I received a very perplexing question today: How is one treated as a gaijin?
While a jumble of examples filled my brain, like this one time or that other time or a few days ago, none of them felt like I could use them to generalize and so I concluded that I had no idea how to answer this question…
From various stories I’ve heard, there seems to be a multitude of ways one can be treated as a gaijin in Japan, but I cannot begin to enumerate the ways one is treated as a gaijin. I’ve known of exclusionism, alienation, and even plain rudeness, but I cannot say those are the only ways foreigners are treated here. I’m sure a lot of foreigners in Japan have sob stories to share, but I’m also pretty sure there are several who will say they’ve received nothing but hospitality and kindness from Japanese people.
When I worked in a rural town somewhere north of Tokyo as a Foreign Language Teacher, I was expecting to feel lonely, probably from being ignored by the entire population, due to stories of past teachers. Whilst during the day, the teachers were busy and didn’t pay much attention to me, the office staff always invited me over for coffee and gossip. I was getting better at Japanese then, but I still often didn’t follow some of stuff going on. When they saw I was a bit lost, though, they slowed down and tried to explain in simpler Japanese. After a few stories, they’d ask me about my country and how we thought of this or that. They always made a point to make sure I was included in the conversation. I felt quite important at that time, sharing all I could. I felt at that time that I was the only one who could shed light on some of the mysteries about my country. They almost always seemed to be interested in things foreign to them.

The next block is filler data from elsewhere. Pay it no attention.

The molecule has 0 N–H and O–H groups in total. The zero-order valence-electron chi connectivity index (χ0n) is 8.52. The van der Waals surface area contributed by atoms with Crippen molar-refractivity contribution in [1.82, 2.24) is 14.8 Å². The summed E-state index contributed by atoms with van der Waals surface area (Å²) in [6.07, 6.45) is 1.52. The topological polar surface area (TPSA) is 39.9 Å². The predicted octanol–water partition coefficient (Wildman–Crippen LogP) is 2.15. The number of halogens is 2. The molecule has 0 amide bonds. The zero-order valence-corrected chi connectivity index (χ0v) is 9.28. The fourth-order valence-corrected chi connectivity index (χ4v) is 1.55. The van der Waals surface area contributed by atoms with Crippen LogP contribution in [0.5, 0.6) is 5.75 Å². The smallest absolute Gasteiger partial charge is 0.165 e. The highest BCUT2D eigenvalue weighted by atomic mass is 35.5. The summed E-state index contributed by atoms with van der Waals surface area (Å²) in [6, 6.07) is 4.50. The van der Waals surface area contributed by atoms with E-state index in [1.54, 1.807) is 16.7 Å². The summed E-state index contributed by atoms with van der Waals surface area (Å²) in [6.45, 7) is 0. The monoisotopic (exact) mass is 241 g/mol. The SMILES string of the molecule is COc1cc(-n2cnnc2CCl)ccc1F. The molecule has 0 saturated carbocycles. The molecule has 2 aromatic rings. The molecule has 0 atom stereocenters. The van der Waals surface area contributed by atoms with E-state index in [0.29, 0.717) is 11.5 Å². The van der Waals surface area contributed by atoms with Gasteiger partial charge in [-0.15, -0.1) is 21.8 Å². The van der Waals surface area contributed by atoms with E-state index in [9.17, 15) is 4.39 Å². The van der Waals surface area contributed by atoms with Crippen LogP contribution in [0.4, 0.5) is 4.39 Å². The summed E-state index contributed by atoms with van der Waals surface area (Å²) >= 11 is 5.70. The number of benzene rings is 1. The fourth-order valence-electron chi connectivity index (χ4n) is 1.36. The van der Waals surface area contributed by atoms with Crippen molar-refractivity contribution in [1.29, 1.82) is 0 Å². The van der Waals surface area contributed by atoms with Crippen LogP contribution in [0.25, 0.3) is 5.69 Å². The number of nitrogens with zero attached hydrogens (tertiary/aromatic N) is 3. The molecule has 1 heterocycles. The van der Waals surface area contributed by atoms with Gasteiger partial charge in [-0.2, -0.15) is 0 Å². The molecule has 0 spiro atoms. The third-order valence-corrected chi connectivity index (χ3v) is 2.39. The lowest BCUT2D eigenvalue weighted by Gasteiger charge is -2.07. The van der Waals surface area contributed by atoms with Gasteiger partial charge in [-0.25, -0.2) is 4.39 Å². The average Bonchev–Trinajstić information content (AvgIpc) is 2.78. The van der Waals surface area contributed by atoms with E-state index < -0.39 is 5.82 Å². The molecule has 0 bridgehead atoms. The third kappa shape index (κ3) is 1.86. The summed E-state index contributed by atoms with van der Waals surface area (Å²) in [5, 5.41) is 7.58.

At school, Language Teachers usually have some designated place to have lunch, like in a classroom, or in the teacher’s room, or with the special education class, but the office staff insisted I stay with them because they had a heater in the winter and a cooler in the summer. If I’d stay in the teacher’s room, they said, I’d just feel left out. Of course, there were other foreign teachers in the place where I worked, but they said they were not given the same treatment. In fact, they felt left out and most of them left the job after a year or even less in some cases.
While I was thinking about this whole Gaijin Treatment thing I remembered that I had read this article from Ampotan a few months ago. It was quite insightful, and it has become a discussion of sorts a couple of times at work with my co-workers. We usually end up with a conclusion that you are treated how you are asking to be treated…
I’m still a bit at a loss, but is there anyone out there who might have a clearer understanding of how it is to be treated as a gaijin?